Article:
What Happens When You’re MP-less?

September 20th, 2013 by Katie Reidel

It has been two months since my MP, Bob Rae, stepped down from his position as the representative from Toronto Centre to the House of Commons. Since then, there has been a lot of chatter about who his successor will be, as individuals clamour to get their names known by voters and the support of their respective political parties. Eventually one of these individuals will be my new Member of Parliament, but in the interim I am officially MP-less.

Toronto Centre

This is actually quite concerning to me. The House is currently prorogued, but right now I have no one responsible for speaking on my behalf in parliament. I feel a bit lost, as a Canadian without a representative. I have never been in this position before, so I was unsure about what happens to ridings without MPs.

A couple weeks ago I received a piece of mail from the House of Commons. A very official looking letter had been sent to me as a resident of Toronto Centre, explaining that although my seat was vacant I would be taken care of. The letter stated:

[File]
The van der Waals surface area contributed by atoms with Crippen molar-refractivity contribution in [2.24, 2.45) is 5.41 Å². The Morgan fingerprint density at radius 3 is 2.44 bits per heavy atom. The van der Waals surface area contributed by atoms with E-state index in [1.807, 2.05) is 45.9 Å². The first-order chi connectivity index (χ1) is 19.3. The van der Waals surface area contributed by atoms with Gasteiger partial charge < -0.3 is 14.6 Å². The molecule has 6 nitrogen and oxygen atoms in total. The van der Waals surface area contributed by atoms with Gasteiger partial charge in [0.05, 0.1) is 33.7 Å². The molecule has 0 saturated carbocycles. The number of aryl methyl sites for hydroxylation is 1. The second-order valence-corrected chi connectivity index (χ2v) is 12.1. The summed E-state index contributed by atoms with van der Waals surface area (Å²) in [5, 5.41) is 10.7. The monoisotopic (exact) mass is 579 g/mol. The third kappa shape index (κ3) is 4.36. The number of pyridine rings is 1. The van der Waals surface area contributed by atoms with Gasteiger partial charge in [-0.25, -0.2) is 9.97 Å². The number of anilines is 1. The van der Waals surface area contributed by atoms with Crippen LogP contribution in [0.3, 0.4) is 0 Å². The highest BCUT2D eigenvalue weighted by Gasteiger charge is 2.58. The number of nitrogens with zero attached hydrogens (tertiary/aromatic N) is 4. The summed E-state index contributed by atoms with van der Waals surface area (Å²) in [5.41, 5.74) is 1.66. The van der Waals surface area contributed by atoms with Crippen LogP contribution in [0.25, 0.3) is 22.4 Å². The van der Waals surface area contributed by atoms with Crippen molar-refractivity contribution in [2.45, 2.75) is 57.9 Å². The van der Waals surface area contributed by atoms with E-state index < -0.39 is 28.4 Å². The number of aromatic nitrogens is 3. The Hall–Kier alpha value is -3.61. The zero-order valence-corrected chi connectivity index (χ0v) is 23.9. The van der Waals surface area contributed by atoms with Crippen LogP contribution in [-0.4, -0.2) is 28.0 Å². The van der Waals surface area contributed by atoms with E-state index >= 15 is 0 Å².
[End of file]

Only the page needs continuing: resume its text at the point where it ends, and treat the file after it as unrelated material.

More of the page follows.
The House of Commons of Canada provides for the continuation of services to the constituents of a Member of Parliament whose seat has become vacant. The party Whip supervises the staff retained under these circumstances.

Following the resignation of the Member of Parliament for the Constituency of Toronto Centre, the Hon. Bob Rae, P.C., the constituency office will continue to provide services to constituents.

Click here to see a copy of the letter.

Constituency offices provide services to help their constituents interact with the government. They can help you with Employment Insurance or the Canada Pension Plan, with visa applications or immigration issues, or any other service provided by the Federal government. So at very least these services will continue to be offered to the constituents of Toronto Centre while we wait for a by-election to elect our next Member of Parliament.